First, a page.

Northumbria in 1070, like the rest of England, was still reeling from the impact of the Norman invasion four years earlier. On the whole, you could say that the English – those of Anglo-Saxon and Danish origin who had lived in England for generations – still to a large extent opposed the Norman incomers. This was mainly William's fault. Instead of assuming the crown and letting the country go on happily as it always had, so that no one was really inconvenienced by the change, he granted all his Norman followers huge estates, dispossessing the English land-owners and building up an atmosphere of bitter resentment and enmity that would last for generations to come.
The heroine, Wilfreda, known as Lily, the beautiful heiress to large tracts of Northumbria – her father was a powerful English earl, her maternal grandfather the King of Norway – has already been very unhappily married once to a Norman, Vorgern, but he is now dead and she has reluctantly become the focus of a widespread rebellion led by her childhood friend Hew. William sends his most trusted, and most feared, general, Radulf, "the King's Sword", to put down the rebellion – and Lily falls into his hands.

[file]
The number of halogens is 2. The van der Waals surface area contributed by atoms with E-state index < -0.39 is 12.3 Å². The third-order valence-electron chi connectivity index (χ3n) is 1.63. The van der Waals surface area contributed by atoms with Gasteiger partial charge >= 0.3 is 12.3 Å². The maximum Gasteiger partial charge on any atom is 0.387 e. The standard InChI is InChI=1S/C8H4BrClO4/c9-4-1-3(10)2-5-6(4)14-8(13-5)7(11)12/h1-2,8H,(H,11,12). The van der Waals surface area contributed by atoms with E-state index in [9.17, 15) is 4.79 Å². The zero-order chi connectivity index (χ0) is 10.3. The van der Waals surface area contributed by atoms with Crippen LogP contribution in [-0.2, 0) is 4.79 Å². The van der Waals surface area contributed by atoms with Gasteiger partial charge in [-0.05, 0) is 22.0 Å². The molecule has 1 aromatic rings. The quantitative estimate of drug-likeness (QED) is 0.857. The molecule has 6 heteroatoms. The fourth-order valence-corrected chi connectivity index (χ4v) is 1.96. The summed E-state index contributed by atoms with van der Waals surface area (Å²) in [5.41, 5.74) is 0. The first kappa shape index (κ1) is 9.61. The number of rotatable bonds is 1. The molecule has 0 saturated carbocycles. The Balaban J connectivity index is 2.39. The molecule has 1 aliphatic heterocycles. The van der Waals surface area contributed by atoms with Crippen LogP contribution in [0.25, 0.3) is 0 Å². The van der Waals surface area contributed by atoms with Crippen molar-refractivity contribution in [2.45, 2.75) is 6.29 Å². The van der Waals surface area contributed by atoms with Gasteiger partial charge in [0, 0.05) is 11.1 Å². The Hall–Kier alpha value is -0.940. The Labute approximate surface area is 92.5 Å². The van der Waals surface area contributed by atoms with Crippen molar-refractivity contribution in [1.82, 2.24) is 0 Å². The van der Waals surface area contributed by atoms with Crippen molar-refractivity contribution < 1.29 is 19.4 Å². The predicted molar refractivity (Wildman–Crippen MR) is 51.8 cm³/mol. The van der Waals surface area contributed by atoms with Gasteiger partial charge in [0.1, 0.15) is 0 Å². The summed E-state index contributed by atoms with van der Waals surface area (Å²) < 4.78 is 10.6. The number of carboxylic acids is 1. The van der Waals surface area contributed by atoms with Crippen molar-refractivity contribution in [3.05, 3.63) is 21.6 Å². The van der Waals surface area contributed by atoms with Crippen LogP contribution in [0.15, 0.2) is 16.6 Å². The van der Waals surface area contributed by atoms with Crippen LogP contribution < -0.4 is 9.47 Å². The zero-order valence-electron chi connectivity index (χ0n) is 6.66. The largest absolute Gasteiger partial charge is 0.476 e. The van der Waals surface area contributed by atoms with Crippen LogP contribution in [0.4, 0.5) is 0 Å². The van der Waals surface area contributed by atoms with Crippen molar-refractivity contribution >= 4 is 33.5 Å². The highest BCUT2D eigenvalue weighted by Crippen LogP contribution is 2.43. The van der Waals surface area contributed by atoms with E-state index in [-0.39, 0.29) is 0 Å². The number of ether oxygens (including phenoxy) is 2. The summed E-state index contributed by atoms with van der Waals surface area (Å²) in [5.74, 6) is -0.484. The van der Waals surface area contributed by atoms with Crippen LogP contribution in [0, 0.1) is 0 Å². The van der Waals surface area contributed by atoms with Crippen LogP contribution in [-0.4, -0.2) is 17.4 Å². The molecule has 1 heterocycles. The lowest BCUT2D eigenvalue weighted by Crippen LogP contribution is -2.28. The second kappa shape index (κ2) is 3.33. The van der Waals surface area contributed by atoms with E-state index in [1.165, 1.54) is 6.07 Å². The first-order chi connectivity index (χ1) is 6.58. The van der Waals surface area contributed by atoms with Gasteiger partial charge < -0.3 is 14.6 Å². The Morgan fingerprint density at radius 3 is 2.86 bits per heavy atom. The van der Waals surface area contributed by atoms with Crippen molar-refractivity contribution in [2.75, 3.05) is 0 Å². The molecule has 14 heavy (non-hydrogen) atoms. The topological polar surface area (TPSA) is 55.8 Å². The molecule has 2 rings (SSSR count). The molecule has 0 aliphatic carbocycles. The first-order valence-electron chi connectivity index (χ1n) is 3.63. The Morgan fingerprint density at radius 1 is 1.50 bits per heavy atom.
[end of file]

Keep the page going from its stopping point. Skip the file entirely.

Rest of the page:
However, she claims to be someone else, a friend of hers whose family have supported the Normans, so instead of sending her straight off to William, he keeps her with him – and falls in love with her.
And she with him.
And that is what is is, a love-story, (the) Lily and the Sword. Hew, a nasty piece of work, is represented as the villain, Radulf as a good man and a great warrior who is simply doing his job, serving his king.
It is an enthralling story, it is well written and it has a convincing background, much of it being set in early medieval York. But I can't help wondering whether a young Englishwoman who embraced the Norman conquerors quite so enthusiastically – albeit in the name of peace – would have been as popular as Lily apparently is with "her people". Imagine a Nazi Britain in 1949 ...